How can we get our students engaged in high quality books? We want all students to be interacting with the text and participating in group discussion. Here are six different ways interactive read aloud strategies. Determine which ones will work best with your students and the text that you’ve chosen.
Interactive Read Aloud Strategies
The process of making our thinking public, by showing students how to construct meaning, is called a “think aloud.”
Ask kids to watch as you model your thinking and notice what we do as readers. This focuses their attention, gives them the opportunity to participate and increases their engagement. A think aloud shows kids how skillful readers think. It also exemplifies how we activate our background knowledge, ask questions and draw conclusions.
Seeing us model our thinking helps kids understand what they need to do as they read on their own. During an interactive read aloud, demonstrate all aspects of inner thinking or focus on one specific strategy.
Tip: Things to share during a think aloud:
- aspects of your inner conversation as you read – your thoughts, reactions, connections, confusions and questions.
- how you activate and connect background knowledge. Let them know how you merge what you already know with new information you discover as you read.
Turn & Talk
During whole-group instruction, stop every few minutes and ask kids to share their thinking with each other by turning and talking to a peer sitting next to them.
This serves multiple purposes. It allows students to process information, enhance understanding, and maximize engagement.
The turn and talk strategy gives all children (not just the most vocal ones) the chance to participate in the conversation and construct meaning. It gives quieter students a chance to first rehearse their thinking and feel more confident to share it.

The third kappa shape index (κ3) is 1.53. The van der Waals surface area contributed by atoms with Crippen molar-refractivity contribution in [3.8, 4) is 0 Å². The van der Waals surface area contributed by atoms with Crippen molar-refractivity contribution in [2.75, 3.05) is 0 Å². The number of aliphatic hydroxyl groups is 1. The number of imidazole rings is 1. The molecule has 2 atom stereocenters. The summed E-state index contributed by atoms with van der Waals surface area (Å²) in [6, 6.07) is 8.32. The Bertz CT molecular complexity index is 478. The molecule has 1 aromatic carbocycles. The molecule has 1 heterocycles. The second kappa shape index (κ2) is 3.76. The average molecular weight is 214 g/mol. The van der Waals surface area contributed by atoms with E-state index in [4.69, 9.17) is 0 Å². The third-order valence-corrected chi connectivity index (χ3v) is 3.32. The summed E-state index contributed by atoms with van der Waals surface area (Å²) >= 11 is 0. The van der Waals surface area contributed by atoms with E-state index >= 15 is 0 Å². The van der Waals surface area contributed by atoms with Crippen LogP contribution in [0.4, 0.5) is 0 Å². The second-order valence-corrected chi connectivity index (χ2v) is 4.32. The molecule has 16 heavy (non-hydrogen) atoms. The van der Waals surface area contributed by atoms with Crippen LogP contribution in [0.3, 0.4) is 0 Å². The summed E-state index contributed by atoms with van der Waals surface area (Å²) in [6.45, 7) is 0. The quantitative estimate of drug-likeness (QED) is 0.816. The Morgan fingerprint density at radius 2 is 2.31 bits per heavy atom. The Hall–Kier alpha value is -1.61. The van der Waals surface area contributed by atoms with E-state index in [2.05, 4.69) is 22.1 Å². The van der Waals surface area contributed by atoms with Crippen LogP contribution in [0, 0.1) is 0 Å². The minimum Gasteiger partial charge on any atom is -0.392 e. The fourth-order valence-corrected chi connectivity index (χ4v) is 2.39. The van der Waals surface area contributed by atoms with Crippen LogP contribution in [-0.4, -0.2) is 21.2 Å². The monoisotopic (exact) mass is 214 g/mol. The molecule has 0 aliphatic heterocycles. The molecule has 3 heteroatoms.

Act It Out
Giving students the opportunity to move their body during a read aloud will increase their engagement. Acting out what a character is doing or feeling will help them connect with the story on another level.
Stop & Draw or Stop & Jot
This processing activity gives students the opportunity to respond to questions in writing or pictures. Asking students to think and write about what they are learning promotes retention and comprehension. These quick checks for understanding help students make sense of what they are learning before moving on in the lesson.
Readers can stop and jot/draw about what they…
- picture in their mind
- find interesting
- can connect to
Tip: Have students bring materials to the rug – pencil, notebook or sticky notes, before starting the read aloud.
Hand signals is another type of interactive read aloud strategies that will engage your readers. Students use hand signals to show their understanding of words or concepts during read-alouds. This is a great way to increase their motivation for reading. It also becomes a way to assess the kids’ level of understanding and get them to think about what they know or don’t know.
- give me a thumbs up or thumbs down
- show 1 finger, 2 fingers if…
To save you some time, I have interactive read alouds that are already done for you! Just choose the topic that you are working on in class and you are all set!
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